‘Don’t ask for a pay rise, workers are told’ was the headline in the Times (4 February) referring to the Governor of the Bank of England, Andrew Bailey, who had said. ‘While it will be ‘painful’ for workers to accept prices would rise faster than wages, some moderation of wage rises is needed to prevent inflation becoming entrenched.’
According to the Independent:
‘Mr Bailey, who is paid around £500,000 per year, reiterated his assertion that workers should show ‘restraint’ when asking for salary increases. The governor encouraged companies not to give staff big pay rises, warning it could lead to a spiral of higher prices being followed by higher wages, pushing inflation higher’ (bit.ly/3sCFkBH).
The assumption here is that wage increases can spark off a ‘wage-price spiral’, but wages are a price and go up with the prices of what workers need to consume to recreate and maintain their labour-power. Wages follow prices, not vice versa. So, if you want to talk about a spiral, ‘price-wage spiral’ would be more accurate.
The February report of the Monetary Policy Committee of the Bank of England that Bailey was commenting on estimated that, due to the increase in price of gas and some other imported goods, by April the annual rate of increase of the Consumer Price Index will be 7.25 percent. The Times again:
‘The last time that inflation reached the levels forecast for April this year was in 1991, when it hit 7.9 per cent. The committee expects inflation still to be above 5 per cent in a year’s time. People will face the worst hit to real incomes since comparable records began in 1990 as take-home pay falls by five times the amount it did during the 2008 financial crisis.’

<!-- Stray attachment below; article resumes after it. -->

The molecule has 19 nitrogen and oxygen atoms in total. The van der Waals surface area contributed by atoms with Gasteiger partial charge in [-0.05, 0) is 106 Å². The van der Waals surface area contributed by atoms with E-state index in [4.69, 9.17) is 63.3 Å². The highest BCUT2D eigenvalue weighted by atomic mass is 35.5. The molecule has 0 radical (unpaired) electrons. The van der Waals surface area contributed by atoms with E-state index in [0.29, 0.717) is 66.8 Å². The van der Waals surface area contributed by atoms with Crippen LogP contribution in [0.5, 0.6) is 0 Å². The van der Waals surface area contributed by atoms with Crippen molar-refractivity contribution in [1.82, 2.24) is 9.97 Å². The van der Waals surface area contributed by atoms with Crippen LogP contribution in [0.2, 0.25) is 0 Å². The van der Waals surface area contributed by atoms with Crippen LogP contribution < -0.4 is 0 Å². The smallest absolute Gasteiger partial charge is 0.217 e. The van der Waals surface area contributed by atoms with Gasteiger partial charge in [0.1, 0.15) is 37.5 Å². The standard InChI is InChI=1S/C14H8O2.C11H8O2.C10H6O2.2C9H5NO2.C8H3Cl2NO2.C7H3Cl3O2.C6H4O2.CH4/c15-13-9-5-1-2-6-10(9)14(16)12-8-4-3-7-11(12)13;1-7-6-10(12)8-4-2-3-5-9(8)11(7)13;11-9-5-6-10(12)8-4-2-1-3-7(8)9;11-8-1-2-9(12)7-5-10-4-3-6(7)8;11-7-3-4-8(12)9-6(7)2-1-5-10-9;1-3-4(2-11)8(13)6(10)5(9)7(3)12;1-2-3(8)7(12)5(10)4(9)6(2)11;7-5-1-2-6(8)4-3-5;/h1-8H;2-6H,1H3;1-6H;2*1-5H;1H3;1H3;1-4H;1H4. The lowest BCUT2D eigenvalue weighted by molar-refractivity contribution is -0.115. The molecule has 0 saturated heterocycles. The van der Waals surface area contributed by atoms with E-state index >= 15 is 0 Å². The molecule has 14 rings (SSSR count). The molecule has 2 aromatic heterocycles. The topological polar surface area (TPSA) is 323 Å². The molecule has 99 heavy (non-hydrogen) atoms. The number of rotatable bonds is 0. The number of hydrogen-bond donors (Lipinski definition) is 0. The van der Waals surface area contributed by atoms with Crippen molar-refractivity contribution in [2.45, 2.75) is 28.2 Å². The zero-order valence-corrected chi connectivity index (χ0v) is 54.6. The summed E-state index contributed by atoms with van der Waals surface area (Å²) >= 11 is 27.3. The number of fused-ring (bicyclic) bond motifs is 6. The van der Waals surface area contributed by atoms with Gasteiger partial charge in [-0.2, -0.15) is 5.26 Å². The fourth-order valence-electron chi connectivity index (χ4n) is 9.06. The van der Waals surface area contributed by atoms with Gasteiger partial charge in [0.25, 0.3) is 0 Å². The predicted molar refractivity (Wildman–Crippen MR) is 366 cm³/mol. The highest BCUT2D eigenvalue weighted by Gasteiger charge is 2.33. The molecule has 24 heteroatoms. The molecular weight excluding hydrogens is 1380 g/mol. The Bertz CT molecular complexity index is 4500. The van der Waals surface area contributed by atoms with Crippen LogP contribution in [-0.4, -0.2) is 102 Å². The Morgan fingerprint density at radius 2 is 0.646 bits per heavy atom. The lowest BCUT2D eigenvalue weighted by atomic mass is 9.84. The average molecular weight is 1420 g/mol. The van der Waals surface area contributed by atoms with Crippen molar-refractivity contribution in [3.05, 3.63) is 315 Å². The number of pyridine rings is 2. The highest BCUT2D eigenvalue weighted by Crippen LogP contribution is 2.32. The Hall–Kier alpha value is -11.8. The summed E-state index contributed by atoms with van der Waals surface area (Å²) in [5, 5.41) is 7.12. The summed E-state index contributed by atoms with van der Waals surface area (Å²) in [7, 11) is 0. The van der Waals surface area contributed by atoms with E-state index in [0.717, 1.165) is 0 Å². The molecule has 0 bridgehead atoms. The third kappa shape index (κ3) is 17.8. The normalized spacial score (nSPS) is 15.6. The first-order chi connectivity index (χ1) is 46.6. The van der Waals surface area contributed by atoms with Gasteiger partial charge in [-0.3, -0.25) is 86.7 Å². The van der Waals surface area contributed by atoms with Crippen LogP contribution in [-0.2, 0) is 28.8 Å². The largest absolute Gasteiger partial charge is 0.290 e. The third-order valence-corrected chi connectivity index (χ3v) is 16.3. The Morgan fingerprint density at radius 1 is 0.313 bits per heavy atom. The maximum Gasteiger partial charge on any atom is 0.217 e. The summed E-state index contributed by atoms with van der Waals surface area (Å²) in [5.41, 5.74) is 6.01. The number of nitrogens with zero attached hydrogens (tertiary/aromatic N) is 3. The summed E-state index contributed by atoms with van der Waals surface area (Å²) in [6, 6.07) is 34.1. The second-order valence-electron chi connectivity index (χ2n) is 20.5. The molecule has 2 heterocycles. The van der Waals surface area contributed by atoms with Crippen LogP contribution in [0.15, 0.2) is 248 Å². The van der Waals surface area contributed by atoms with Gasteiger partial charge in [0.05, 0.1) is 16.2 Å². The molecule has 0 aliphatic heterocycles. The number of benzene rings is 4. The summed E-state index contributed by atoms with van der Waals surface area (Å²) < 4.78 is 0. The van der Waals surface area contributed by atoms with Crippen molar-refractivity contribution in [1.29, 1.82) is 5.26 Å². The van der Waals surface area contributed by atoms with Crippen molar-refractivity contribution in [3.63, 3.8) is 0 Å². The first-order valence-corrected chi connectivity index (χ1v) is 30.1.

The report also pointed out that, with unemployment comparatively low at 3.8 percent, there is a ‘tight’ labour market.
All this means that workers both need a compensatory wage increase and are in a good bargaining position to get one. So why shouldn’t they go for it? They would be mugs (or masochists) not to. So good luck to them.
It is significant that, while the Governor told workers not to ask for a wage increase to cover the rise in prices (ie, to accept a cut in their real wages), he did not ask those capitalist employers in a position to do so, not to increase their prices (ie, to accept a cut in profits).
The effect of workers not getting a wage increase would be to increase profits. Maybe this is what Bailey had in mind. More likely, however, is that he really believes that wage increases can cause prices to rise and that wage restraint can prevent ‘inflation’.
These days (as in the quote above from the Times) ‘inflation’ has come to mean any increase in the level of prices as measured by such indexes as the CPI. But this fails to distinguish between two different ways in which this can happen. One is classic inflation where the monetary authority issues more money than is required by the economy, ie, over-issues, or ‘inflates,’ it. The other is when the index goes up due to an increase in the price of some key good (as currently gas) or in the prices of a whole range of goods. The Bank of England is in fact charged with trying to ensure that prices go up by around 2 percent a year, ie, that real wages go down by that amount, other things being equal.
For socialists there is a wider question. Why is there a ‘cost of living’? Why do we have to pay for the things we need to live?